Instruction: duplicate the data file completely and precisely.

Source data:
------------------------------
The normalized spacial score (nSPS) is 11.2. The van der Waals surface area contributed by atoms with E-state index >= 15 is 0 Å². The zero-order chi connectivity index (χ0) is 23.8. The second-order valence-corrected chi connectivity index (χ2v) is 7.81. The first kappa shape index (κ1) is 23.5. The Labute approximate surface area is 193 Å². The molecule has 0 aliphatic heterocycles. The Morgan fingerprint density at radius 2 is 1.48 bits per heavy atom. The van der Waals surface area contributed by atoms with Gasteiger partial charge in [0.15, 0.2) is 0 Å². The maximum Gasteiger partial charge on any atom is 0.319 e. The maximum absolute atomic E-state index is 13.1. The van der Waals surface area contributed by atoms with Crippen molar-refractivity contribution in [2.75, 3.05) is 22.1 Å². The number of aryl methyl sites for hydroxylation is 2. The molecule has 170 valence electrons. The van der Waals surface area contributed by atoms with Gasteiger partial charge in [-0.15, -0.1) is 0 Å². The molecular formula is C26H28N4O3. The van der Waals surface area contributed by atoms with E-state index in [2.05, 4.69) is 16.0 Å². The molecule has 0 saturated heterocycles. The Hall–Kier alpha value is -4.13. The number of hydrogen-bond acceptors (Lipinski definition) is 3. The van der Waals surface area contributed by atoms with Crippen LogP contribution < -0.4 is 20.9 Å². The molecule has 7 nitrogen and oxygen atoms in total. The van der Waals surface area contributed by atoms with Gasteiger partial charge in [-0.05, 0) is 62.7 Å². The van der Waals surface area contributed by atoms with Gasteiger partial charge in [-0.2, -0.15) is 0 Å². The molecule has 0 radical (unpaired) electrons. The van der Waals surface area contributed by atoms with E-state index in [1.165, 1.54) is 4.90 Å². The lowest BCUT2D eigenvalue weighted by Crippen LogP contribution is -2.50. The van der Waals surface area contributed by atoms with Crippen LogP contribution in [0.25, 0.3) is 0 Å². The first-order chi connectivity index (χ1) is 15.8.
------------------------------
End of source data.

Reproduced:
The normalized spacial score (nSPS) is 11.2. The van der Waals surface area contributed by atoms with E-state index >= 15 is 0 Å². The zero-order chi connectivity index (χ0) is 23.8. The second-order valence-corrected chi connectivity index (χ2v) is 7.81. The first kappa shape index (κ1) is 23.5. The Labute approximate surface area is 193 Å². The molecule has 0 aliphatic heterocycles. The Morgan fingerprint density at radius 2 is 1.48 bits per heavy atom. The van der Waals surface area contributed by atoms with Gasteiger partial charge in [0.15, 0.2) is 0 Å². The maximum Gasteiger partial charge on any atom is 0.319 e. The maximum absolute atomic E-state index is 13.1. The van der Waals surface area contributed by atoms with Crippen molar-refractivity contribution in [2.75, 3.05) is 22.1 Å². The number of aryl methyl sites for hydroxylation is 2. The molecule has 170 valence electrons. The van der Waals surface area contributed by atoms with Gasteiger partial charge in [-0.15, -0.1) is 0 Å². The molecular formula is C26H28N4O3. The van der Waals surface area contributed by atoms with E-state index in [2.05, 4.69) is 16.0 Å². The molecule has 0 saturated heterocycles. The Hall–Kier alpha value is -4.13. The number of hydrogen-bond acceptors (Lipinski definition) is 3. The van der Waals surface area contributed by atoms with Crippen LogP contribution < -0.4 is 20.9 Å². The molecule has 7 nitrogen and oxygen atoms in total. The van der Waals surface area contributed by atoms with Gasteiger partial charge in [-0.05, 0) is 62.7 Å². The van der Waals surface area contributed by atoms with Gasteiger partial charge in [-0.2, -0.15) is 0 Å². The molecule has 0 radical (unpaired) electrons. The van der Waals surface area contributed by atoms with E-state index in [1.165, 1.54) is 4.90 Å². The lowest BCUT2D eigenvalue weighted by Crippen LogP contribution is -2.50. The van der Waals surface area contributed by atoms with Crippen LogP contribution in [0.25, 0.3) is 0 Å². The first-order chi connectivity index (χ1) is 15.8.